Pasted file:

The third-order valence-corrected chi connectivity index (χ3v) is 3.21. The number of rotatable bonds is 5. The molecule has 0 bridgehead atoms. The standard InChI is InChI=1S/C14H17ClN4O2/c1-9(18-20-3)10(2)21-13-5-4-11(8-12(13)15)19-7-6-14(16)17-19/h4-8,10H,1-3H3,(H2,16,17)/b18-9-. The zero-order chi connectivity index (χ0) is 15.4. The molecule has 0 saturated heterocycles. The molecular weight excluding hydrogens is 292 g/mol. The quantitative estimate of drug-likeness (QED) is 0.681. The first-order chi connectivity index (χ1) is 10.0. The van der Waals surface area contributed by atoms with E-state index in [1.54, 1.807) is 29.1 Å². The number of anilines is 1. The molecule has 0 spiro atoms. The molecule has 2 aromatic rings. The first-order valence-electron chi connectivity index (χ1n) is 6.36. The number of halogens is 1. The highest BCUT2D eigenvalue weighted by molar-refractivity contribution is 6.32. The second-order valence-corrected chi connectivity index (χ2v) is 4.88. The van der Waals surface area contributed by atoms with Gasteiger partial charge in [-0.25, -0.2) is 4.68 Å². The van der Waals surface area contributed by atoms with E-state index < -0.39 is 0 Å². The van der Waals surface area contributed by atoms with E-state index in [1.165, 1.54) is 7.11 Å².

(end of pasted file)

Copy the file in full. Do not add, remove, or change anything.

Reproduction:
The third-order valence-corrected chi connectivity index (χ3v) is 3.21. The number of rotatable bonds is 5. The molecule has 0 bridgehead atoms. The standard InChI is InChI=1S/C14H17ClN4O2/c1-9(18-20-3)10(2)21-13-5-4-11(8-12(13)15)19-7-6-14(16)17-19/h4-8,10H,1-3H3,(H2,16,17)/b18-9-. The zero-order chi connectivity index (χ0) is 15.4. The molecule has 0 saturated heterocycles. The molecular weight excluding hydrogens is 292 g/mol. The quantitative estimate of drug-likeness (QED) is 0.681. The first-order chi connectivity index (χ1) is 10.0. The van der Waals surface area contributed by atoms with E-state index in [1.54, 1.807) is 29.1 Å². The number of anilines is 1. The molecule has 0 spiro atoms. The molecule has 2 aromatic rings. The first-order valence-electron chi connectivity index (χ1n) is 6.36. The number of halogens is 1. The highest BCUT2D eigenvalue weighted by molar-refractivity contribution is 6.32. The second-order valence-corrected chi connectivity index (χ2v) is 4.88. The van der Waals surface area contributed by atoms with Gasteiger partial charge in [-0.25, -0.2) is 4.68 Å². The van der Waals surface area contributed by atoms with E-state index < -0.39 is 0 Å². The van der Waals surface area contributed by atoms with E-state index in [1.165, 1.54) is 7.11 Å².